Last year, when the San Francisco Giants won the World Series for the first time (they’d only won in their previous incarnation on the East Coast), the name of the game seemed to be “torture.” With an anemic offense and stellar pitching staff, the Giants made it a habit of making every game close. Often when it was an apparent blowout, they’d let the other team back in only to sneak out with a win in the end. This game was an (unplanned) homage to that spirit.
The full game can be replayed here (http://www.uschessleague.com/games/bercysbhat11.htm).
I saw that Bercys had played 3.Nf3 a bunch of times, but more recently he had been favoring 4.Qc2, so this didn’t come as a surprise. A welcome difference from my game with Shulman! Bercys repeated a line that he had played a few times before with 4…0-0 5.Nf3 c5 6.dxc5 Na6 7.c6.
r1bq1rk1/pp1p1ppp/n1P1pn2/8/1bP5/2N2N2/PPQ1PPPP/R1B1KB1R b KQ - 0 7)
Morozevich introduced this move in 2008 against Ponomariov and won a miniature. He’s since played it a bunch of times with great results – 7/9 with 2900+ performance rating. Interestingly, the rest of the crowd hasn’t scored well with it – 50% and no performance rating bump for having the white pieces.
Anyways, I think there are two reasons behind the move: (1) it’s relatively new, which is already something these days; and (2), it attempts to close the c-file as later on in the usual lines, the c4-pawn and Queen can be a bit exposed.
The next few moves were pretty natural: 7…bxc6 8.a3 (8.g3 and 8.e3 have also been played, and I suspect they are better) Bxc3+ 9.Qxc3 Nc5. Sal now introduced a novelty with 10.Be3?!, although given his 20-minute think, I don’t think it was worked on at home.
Following the simple 10…Nce4 11.Qc2 d5, White is already in some trouble I think. The immediate threat is 12…Ng4, when White’s pawn structure is going to be ruined. Stopping that with 12.Ne5 doesn’t really further White’s development, and after 12…Qd6 13.Nd3 e5, Black is clearly better. Bercys played 12.Nd2, which covers that threat, but White still isn’t developing.
After 12…Ba6 13.Nxe4 Nxe4 14.c5 (opening the c-file with 14.cxd5 would be disastrous, although even 14.c5 shouldn’t be fun) f5, we reached the position below:
r2q1rk1/p5pp/b1p1p3/2Pp1p2/4n3/P3B3/1PQ1PPPP/R3KB1R w KQ f6 0 15)
Black’s got nothing to complain about – after 14 moves, he has an almost winning advantage! With …f5, Black introduces ideas of either …f4 or …d4. The knight can’t be kicked with 16.f3 because of 16…f4, while 16.Bd4 Qh4 leaves the bishop on loose ground – …e5 is a threat, but 17.g3 Nxg3 picks up the bishop as well.
After 15.g3, I felt there should be something big, but although I saw the right idea, I wasn’t able to find the precise moves required. I played 15…e5, which looks nice (it prepares …d4), but I was quite tempted to play 15…Rb8!. The idea was to keep White from castling or developing, as …Qa5+ is generally a threat. Normally White would play b4 in response to …Qa5+ (as Bd2 would drop the c5-pawn after an exchange), but with the rook on b8, Black has …Rxb4. If White plays b4 before the check, then he’s probably never going to go queenside and Black can try to run him over in the center immediately with …e5 and …d4.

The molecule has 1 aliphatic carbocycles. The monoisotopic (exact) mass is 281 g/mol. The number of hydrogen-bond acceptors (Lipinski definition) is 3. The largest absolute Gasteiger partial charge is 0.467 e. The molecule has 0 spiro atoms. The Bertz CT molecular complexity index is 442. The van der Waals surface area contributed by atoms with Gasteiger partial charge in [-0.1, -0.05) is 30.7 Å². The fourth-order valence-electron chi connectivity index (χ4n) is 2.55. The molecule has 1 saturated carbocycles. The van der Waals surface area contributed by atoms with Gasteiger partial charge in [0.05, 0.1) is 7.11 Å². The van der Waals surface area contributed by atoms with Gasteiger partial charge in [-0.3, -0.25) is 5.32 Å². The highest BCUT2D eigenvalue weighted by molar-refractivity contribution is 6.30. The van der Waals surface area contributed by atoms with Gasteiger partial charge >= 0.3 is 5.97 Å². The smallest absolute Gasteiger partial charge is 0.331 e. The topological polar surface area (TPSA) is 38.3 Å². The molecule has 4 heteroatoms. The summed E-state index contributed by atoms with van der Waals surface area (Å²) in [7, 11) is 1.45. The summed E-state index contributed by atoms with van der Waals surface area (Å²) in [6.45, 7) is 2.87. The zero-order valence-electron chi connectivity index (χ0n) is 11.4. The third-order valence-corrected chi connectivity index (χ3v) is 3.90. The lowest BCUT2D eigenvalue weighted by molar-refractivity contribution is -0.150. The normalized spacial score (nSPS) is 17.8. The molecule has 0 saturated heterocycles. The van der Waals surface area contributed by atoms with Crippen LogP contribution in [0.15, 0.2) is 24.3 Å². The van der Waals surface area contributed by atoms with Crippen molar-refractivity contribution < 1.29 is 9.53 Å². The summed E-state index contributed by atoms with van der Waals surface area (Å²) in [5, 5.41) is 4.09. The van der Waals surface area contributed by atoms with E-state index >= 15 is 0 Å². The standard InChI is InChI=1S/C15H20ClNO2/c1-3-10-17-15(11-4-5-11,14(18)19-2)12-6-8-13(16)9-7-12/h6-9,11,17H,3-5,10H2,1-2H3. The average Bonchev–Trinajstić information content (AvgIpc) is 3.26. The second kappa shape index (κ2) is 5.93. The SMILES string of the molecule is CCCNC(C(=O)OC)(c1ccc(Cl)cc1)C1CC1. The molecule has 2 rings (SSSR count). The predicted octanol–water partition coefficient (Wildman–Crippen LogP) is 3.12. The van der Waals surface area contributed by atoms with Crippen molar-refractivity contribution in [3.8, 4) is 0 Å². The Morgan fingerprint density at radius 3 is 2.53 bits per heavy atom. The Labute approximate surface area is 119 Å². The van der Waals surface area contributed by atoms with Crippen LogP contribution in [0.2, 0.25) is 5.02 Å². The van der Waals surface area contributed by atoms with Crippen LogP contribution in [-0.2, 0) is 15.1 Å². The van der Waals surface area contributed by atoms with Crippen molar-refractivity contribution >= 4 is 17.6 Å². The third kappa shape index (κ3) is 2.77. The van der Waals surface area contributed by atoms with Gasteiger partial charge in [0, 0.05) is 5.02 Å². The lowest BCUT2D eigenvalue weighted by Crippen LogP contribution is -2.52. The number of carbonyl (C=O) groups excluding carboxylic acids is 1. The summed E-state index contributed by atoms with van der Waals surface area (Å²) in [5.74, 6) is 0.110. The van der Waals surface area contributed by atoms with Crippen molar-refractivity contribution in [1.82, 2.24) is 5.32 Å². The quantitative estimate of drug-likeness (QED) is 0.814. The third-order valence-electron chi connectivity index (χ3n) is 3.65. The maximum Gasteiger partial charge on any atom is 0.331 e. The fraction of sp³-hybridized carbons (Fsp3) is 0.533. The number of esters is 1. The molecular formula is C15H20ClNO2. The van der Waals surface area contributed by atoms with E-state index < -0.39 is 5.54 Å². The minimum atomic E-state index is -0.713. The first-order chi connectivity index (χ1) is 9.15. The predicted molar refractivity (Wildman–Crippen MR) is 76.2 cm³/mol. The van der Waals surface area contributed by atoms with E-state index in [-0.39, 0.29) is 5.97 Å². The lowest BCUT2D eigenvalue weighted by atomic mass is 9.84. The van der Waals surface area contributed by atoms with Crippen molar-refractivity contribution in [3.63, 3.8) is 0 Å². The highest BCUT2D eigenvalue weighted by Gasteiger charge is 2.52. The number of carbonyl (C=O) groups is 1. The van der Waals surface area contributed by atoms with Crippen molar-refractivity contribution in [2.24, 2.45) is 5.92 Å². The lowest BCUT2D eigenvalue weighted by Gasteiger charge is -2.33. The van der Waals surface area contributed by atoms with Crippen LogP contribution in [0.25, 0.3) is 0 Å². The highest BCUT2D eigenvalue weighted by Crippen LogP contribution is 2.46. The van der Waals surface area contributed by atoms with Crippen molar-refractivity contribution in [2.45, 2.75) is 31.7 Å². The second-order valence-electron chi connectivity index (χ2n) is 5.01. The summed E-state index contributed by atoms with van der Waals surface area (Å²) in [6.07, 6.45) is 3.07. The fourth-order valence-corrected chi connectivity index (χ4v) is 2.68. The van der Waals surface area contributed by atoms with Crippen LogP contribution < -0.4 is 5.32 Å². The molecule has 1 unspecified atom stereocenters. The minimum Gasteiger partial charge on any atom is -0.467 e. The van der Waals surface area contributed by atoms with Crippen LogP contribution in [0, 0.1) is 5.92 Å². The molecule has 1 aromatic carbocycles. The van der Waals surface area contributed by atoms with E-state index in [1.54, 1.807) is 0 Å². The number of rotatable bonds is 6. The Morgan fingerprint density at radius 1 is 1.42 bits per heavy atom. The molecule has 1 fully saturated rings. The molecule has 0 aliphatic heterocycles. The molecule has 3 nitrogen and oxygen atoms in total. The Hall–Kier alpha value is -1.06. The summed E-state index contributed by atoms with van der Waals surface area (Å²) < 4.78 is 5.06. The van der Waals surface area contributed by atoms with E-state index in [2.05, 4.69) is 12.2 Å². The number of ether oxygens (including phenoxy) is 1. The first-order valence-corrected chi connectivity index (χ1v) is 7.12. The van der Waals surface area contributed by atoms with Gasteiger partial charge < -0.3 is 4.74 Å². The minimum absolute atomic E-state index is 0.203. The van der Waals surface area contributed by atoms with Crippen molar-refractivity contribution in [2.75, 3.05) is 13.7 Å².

However, I didn’t see how to meet 16.Bd4, which indirectly covers the Ra1 and stops …e5. After 16…Qa5+, though, Black is winning: 17.b4 Rxb4! 18.axb4 Qxb4+ 19.Bc3 Nxc3 20.Qd2, Black can simply gobble some more material with 20…Qxc5. Despite being up a rook after 21.Rxa6, 21…Rb8 leaves White defenseless!
After the game continuation of 15…e5 16.0-0-0 Rb8, Black is still on top, but with the moves reversed (15…Rb8 16.0-0-0), Black would like to play 16…Bc4 instead when he’s pretty much winning. As it was, after 16…Rb8 17.f3, Black has a decision of where to put the knight.
This was where I made a real error – not objectively, but practically. My original intention was to play 17…Ng5 here (leaves the f5-pawn guarded and heads for e6, where it’ll hit c5), but then I noticed the interesting maneuver 18.Qa4 Bb5 19.Qh4. That still is better for Black, but I expected more from the position and I started looking at 17…Nf6. Both moves looked good and I couldn’t make up my mind. Instead of just picking one then, I squandered almost all of my time advantage trying to find a big difference. In the end, I sacrificed the f5-pawn and played for a more direct initiative with 17…Nf6.
The game continued 18.Qxf5 Qe7 19.Qc2 Bc4 20.b4 a5 21.Bd2 axb4 22.axb4 Ra8 23.Bc3 Ra2 24.Bb2 Rb8 25.Qc3, reaching the position below:
1r4k1/4q1pp/2p2n2/2Ppp3/1Pb5/2Q2PP1/rB2P2P/2KR1B1R b - - 0 25)
I played 25…Qf7 with 16 seconds on the clock (there was a 30-sec increment after every move as well). As we’ll see, 25…Qa7 was a little better, as the check on b3 isn’t particularly serious so long as the Ra2 is guarded. However, 25…Qf7 prepared a nice idea, so I’m happy about that.